Even though it can be tough to think about the unexpected, life is unpredictable and it’s important to plan for the unexpected. Find more information at td.com.

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Mortgage pitfalls to avoid

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(NC) Throughout life, you may have moments where you’ll make a large purchase or invest in a costly item, like your family home. But whether you’re in the market for your first new property or already have a mortgage, leaving this asset unprotected can be costly.   

Insuring your housing financial debt, as well as debt for other big-ticket items like a new boat for your lakefront cottage or keepsake jewelry like an engagement ring, is a smart investment in your well-being.

To help protect your debt balances like a mortgage, your bank may have optional credit protection insurance products.

“Your home is one of your biggest assets, yet illness can happen at any stage of life. Worrying about your mortgage when the focus should be on health isn’t a situation anyone would wish for,” explains Shirley Malloy, vice president at TD. “Fortunately, we offer mortgage protection to provide coverage for your outstanding balance should you face a covered critical health event.”

Mortgage protection can be purchased whether you’re in the process of applying for a mortgage or already have a home financing solution. But what about protection options for credit card debt?

“Given the unprecedented circumstances of this year, many Canadians are trying to plan for the unexpected to protect themselves and their finances,” says Malloy. “TD balance protection plus is an optional product designed to help you deal with your credit card payment obligations in the event of a covered event, such as loss of employment.”

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Is your internet too slow? It’s probably not you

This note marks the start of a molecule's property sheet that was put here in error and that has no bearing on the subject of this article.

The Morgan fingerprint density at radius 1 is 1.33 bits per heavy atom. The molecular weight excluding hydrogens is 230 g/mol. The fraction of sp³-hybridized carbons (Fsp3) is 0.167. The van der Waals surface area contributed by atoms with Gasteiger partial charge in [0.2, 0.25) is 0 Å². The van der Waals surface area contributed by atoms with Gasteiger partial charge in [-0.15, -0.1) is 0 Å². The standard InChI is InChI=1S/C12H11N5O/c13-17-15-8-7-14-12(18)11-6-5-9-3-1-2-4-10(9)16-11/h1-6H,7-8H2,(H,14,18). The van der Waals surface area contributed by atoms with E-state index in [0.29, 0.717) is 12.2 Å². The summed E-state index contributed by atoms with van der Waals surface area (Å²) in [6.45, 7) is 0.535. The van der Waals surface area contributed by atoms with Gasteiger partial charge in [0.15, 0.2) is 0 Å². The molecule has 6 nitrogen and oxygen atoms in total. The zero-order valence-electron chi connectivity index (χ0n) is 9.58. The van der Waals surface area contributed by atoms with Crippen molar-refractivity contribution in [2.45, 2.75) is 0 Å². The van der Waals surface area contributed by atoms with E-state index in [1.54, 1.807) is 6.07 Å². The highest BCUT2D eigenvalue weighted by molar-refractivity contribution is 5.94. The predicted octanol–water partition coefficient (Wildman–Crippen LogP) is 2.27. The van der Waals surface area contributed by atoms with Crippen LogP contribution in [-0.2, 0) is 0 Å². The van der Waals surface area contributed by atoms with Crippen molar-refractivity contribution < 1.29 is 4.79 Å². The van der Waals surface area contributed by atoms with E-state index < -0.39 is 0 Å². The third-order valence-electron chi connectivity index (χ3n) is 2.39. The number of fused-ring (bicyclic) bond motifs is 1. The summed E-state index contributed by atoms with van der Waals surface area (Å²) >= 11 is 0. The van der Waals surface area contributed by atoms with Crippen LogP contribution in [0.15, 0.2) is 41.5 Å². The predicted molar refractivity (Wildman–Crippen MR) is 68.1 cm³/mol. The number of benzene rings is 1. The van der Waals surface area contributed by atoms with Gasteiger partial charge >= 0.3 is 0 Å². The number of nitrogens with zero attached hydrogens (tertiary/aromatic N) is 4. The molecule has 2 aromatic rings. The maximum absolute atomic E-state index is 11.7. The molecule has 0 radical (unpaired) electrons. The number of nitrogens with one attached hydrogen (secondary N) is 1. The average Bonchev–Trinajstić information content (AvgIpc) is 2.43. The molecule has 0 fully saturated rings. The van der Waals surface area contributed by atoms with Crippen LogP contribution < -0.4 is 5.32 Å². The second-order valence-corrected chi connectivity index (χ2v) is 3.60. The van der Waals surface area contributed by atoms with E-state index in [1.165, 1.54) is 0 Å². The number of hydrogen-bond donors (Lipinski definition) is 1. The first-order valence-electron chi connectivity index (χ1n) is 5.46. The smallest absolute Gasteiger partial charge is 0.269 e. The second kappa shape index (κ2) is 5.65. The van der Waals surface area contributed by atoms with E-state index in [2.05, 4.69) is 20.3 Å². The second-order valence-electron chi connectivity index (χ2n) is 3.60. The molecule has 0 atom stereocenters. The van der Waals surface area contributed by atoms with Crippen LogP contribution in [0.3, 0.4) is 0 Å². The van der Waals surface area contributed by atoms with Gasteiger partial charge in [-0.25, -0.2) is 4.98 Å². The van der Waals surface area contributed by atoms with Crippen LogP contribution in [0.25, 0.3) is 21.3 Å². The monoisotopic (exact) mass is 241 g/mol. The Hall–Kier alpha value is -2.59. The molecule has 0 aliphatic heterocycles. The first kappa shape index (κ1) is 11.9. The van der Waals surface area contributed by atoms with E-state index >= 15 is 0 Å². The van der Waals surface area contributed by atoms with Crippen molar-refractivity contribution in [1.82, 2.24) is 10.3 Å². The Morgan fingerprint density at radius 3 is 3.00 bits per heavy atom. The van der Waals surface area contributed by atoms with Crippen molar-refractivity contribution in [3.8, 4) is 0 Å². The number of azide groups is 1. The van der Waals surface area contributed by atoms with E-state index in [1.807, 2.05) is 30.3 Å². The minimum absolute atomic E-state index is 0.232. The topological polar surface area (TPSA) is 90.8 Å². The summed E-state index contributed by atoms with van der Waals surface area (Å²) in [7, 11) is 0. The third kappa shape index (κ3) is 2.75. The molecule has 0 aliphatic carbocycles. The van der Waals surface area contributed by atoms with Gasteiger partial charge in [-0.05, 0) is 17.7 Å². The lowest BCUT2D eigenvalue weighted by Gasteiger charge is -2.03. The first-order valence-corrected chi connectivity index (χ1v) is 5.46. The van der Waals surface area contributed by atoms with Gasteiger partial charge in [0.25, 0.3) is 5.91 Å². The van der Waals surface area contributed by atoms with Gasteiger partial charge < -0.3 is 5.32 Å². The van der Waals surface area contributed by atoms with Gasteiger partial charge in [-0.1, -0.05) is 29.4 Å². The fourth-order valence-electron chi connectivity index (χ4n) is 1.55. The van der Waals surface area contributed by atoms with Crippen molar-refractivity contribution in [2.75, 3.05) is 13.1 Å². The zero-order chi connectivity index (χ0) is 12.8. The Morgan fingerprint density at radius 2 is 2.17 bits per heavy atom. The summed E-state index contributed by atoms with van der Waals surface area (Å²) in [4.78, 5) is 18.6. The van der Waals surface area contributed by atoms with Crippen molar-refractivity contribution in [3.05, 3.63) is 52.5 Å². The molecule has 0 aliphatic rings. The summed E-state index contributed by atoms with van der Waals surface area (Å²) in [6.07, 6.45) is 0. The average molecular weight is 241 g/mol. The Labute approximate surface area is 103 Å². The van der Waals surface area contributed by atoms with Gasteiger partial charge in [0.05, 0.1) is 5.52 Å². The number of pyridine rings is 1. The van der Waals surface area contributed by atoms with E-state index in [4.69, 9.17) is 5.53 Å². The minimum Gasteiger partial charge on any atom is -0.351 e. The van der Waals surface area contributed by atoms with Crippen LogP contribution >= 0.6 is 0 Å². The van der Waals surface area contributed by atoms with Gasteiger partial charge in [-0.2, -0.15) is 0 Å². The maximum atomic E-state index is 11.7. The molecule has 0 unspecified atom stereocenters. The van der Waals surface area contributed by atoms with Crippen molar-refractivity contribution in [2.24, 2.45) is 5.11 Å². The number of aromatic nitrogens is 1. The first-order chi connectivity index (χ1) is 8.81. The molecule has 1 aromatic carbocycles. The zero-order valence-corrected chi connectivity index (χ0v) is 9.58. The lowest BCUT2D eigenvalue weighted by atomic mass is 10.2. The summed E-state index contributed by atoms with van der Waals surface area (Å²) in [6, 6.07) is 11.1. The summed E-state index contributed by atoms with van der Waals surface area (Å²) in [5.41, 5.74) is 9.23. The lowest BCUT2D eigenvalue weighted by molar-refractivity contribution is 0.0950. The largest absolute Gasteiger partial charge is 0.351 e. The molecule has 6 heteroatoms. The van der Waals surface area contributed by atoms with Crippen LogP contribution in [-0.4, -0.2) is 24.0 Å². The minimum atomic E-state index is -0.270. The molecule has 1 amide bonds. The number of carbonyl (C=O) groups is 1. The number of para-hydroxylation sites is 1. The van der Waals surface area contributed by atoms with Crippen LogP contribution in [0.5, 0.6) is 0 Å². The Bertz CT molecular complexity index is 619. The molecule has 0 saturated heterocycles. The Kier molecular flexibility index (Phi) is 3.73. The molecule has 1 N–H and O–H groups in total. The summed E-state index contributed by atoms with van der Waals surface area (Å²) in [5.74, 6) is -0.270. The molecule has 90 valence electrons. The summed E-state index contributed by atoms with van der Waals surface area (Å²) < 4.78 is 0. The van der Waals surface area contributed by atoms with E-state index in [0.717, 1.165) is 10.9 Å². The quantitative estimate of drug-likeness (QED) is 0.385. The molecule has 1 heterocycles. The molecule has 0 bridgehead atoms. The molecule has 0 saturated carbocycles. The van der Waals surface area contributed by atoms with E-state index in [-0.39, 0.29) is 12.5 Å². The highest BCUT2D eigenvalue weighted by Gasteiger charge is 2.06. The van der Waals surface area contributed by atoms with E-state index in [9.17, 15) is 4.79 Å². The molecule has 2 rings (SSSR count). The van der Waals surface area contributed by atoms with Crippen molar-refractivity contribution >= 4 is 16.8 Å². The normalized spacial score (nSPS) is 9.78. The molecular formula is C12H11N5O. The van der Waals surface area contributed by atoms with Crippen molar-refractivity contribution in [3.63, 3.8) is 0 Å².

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(NC) We all know the aggravation of a school lesson that just won’t stop freezing or the family video call that looks more like a photo montage. And, as we adjust to the impact of COVID-19 on our day-to-day, that slow connection can have frustrating consequences.

Working from home and learning remotely, both need fast, stable internet, something not enough Canadians have yet. Even if you have fast devices in your home, if the infrastructure in your area is not optimal, your connection won’t be either.

Right now, cities have the infrastructure needed to ensure access. But rural and remote communities are hugely underserved, with fewer than half having high-speed internet, and fewer than a third of households on reservations have high-speed connections.

Fortunately, change is coming. The Universal Broadband Fund is backing projects across Canada right now to ensure the reliable, high-speed internet connections families need to work, study, access services online, and safely stay in touch with each other.

The fund existed before COVID, but as a response to the pandemic, its timetable has been moved up by four years to a target of 98 per cent of Canadians with high-speed internet access by 2026. With the faster pace, at least 90 per cent of us should be connected by the end of 2021.

The fund is focused on improvements in rural and remote communities across Canada to fix the disconnect between internet access for urban and rural households.  This means more remote work opportunities, better access to remote learning and safer access to healthcare, no matter where you live.

It’s not just for good connections at home, either. The improvements mean much better access to mobile networks on highways between remote communities. The result is better, safer navigation and access to emergency services for your family, even on the road in the middle of nowhere. Mobile projects will be focused on serving Indigenous communities and the roads leading to them.

The shape these improvements will take in your area will depend on where you live. Canada is huge, and its communities are hugely diverse, with diverse needs. Keep an eye out for local projects — they’re a small part of something much bigger.